An interesting infographic from Geek Tyrant of the top 20 highest grossing movies of the year from 1980 to 2014 compiled from data collected by Box Office Mojo and Wikipedia shows a steady decline, not just in the amount of original films but also in the type of films being made. In 1984, 14 of the top 20 highest grossing films of the year were original and featured titles including Ghostbusters, The Karate Kid, Splash and Romancing The Stone. By 1994 that number had dropped to 7 and held steady into 2004 and remained fairly varied. By 2014, that number had dropped to 3. Out of the remaining 17 films in the top 20, ten of them were sequels, three of them were reboots/reimaginings and four were adaptations, which included Gone Girl, American Sniper and Divergent. Minimising risk by banking on properties that are already well known and have an in-built audience may be financially prudent and still gives us some great cinema, however this practice is inherently limiting when it comes to fresh ideas and sowing the seeds for the next ‘Annie Hall’ or ‘Pulp Fiction’. View the full infographic here.
Luckily for the film industry, the short film arena is bursting with skilled, talented and creatively courageous storytellers, who are able to explore the possibilities of the types of film that challenge and push boundaries but also have widespread appeal. Unluckily for the film industry, we are missing a robust organisation that is willing to capitalise on that. If we were to question the audience appeal of films like Sam Buntrock’s Recursion, then we have to take on board the fact that this film has been viewed in excess of 52,000 times. To put it another way, if audiences paid average rates to view this film theatrically, it would have made over $452,000. The Grey Matter from Luke and Peter McCoubrey has been viewed over 150,000 times, which would equate to over $1.3 million in theatrical receipts.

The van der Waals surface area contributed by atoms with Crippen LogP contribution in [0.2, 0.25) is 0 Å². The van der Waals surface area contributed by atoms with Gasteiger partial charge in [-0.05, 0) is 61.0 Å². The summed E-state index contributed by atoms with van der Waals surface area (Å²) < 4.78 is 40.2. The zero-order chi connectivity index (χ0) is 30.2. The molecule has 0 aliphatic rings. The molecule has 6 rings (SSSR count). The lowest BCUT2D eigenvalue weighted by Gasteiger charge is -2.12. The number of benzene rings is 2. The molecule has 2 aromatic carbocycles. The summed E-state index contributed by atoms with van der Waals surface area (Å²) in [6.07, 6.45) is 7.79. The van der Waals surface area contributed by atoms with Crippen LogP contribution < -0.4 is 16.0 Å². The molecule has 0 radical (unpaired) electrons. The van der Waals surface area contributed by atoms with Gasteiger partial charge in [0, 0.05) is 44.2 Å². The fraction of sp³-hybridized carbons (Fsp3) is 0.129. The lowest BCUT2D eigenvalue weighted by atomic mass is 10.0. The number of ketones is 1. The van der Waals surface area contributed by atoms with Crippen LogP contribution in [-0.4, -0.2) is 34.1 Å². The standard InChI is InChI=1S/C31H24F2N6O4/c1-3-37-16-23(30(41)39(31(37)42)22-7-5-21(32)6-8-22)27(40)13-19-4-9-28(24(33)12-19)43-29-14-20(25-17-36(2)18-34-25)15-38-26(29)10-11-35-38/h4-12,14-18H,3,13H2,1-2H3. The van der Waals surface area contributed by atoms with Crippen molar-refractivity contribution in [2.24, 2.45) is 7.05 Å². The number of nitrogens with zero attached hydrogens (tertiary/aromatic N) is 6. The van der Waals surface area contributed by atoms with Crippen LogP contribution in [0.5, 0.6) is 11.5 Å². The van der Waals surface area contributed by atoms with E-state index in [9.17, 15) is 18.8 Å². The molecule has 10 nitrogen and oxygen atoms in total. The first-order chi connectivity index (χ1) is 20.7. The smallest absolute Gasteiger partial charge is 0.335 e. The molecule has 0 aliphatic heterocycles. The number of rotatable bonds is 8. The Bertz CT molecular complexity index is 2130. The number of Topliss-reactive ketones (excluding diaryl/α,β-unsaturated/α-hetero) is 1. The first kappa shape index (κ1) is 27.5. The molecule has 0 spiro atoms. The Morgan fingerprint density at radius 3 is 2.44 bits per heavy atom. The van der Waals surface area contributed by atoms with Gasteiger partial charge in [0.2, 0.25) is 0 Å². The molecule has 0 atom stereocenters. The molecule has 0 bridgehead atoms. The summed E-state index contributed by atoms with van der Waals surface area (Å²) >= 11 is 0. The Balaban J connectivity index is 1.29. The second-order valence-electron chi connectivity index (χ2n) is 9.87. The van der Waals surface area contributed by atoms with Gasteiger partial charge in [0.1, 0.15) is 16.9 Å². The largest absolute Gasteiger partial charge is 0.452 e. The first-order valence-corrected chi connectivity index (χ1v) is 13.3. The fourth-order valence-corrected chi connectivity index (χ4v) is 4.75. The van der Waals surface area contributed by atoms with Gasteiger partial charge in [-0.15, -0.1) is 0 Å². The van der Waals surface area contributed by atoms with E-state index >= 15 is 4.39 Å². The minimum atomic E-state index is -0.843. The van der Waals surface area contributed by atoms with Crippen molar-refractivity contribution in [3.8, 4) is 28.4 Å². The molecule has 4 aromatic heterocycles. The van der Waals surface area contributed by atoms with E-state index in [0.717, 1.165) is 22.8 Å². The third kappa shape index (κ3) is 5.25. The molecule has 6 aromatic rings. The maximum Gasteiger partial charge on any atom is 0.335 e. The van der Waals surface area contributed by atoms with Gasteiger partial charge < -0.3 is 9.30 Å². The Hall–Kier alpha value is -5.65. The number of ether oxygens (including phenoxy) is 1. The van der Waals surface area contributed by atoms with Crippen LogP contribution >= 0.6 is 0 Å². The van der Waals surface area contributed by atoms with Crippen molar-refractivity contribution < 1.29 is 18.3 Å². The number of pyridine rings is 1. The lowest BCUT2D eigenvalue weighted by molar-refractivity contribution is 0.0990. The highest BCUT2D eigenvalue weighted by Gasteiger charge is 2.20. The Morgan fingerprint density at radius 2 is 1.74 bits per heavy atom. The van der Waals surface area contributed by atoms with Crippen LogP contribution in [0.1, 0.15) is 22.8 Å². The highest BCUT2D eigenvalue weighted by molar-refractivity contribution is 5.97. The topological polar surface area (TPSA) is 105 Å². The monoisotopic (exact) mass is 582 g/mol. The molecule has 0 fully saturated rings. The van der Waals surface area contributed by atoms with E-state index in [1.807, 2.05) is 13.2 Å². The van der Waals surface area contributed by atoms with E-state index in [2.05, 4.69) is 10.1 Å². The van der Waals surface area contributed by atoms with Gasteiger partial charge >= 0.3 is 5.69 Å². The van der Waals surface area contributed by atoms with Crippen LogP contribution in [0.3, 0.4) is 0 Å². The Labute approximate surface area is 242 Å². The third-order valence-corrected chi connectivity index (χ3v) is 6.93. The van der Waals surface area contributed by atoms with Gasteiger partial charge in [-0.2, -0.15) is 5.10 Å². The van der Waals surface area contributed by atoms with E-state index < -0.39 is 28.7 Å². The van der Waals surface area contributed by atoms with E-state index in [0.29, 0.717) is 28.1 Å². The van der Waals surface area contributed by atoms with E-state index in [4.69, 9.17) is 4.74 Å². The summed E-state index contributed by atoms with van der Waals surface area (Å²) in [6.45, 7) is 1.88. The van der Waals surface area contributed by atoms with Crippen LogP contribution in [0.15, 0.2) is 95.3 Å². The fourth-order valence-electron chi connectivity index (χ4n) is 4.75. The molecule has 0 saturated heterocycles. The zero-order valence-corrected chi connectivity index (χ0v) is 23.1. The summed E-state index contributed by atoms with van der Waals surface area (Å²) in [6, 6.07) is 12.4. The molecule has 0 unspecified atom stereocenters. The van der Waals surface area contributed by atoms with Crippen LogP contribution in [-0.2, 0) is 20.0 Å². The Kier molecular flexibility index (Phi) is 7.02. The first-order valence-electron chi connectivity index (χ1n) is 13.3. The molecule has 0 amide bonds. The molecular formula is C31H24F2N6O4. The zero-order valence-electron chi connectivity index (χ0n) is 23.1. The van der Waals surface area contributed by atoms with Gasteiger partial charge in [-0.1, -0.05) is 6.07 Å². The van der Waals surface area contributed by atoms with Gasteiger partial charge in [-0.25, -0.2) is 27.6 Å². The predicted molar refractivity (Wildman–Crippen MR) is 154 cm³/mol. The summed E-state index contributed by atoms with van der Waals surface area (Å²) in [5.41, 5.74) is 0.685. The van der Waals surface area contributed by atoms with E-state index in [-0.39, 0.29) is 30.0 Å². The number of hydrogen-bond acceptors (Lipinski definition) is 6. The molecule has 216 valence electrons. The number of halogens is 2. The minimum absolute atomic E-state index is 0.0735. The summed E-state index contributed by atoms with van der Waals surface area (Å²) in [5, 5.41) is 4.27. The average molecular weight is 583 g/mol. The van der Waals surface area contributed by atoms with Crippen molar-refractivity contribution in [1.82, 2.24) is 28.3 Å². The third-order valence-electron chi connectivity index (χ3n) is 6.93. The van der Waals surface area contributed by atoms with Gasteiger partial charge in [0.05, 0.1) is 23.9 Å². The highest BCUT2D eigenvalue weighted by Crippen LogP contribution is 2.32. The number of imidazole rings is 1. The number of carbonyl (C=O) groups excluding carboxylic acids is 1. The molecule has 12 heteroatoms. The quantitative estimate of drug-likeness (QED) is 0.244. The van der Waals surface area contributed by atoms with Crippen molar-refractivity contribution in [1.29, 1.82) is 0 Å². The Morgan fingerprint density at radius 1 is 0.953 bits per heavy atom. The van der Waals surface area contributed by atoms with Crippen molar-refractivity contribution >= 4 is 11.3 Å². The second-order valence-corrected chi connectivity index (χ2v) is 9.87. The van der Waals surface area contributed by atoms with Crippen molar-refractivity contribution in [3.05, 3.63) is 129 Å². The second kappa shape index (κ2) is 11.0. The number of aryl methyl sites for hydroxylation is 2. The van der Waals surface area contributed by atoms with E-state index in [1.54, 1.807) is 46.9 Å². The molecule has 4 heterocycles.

Now while you can easily poke holes in the ticket sales comparison by arguing that people are more likely to watch a short film if they can just do it on a laptop or tablet for free rather than leaving their homes and parting with their money, you cannot ignore the fact that there is clearly an interest in short film within the general public. Moreover if you spend more then a few minutes looking at the variety of short films available, it becomes clear that more than enough room exists for a broad range of genres, themes, stories and more.
Picking two very different short films out of the air and finding over 200,000 views between them means that we have a medium that audiences have already embraced. And if short films that vary in genre and theme so wildly can still expect to generate hits in the tens or hundreds of thousands without the use of a lavish promotional campaign, then that can only mean that audiences are finding these films, which in turn generate positive word of mouth. In short, audiences like what makers of short film are doing.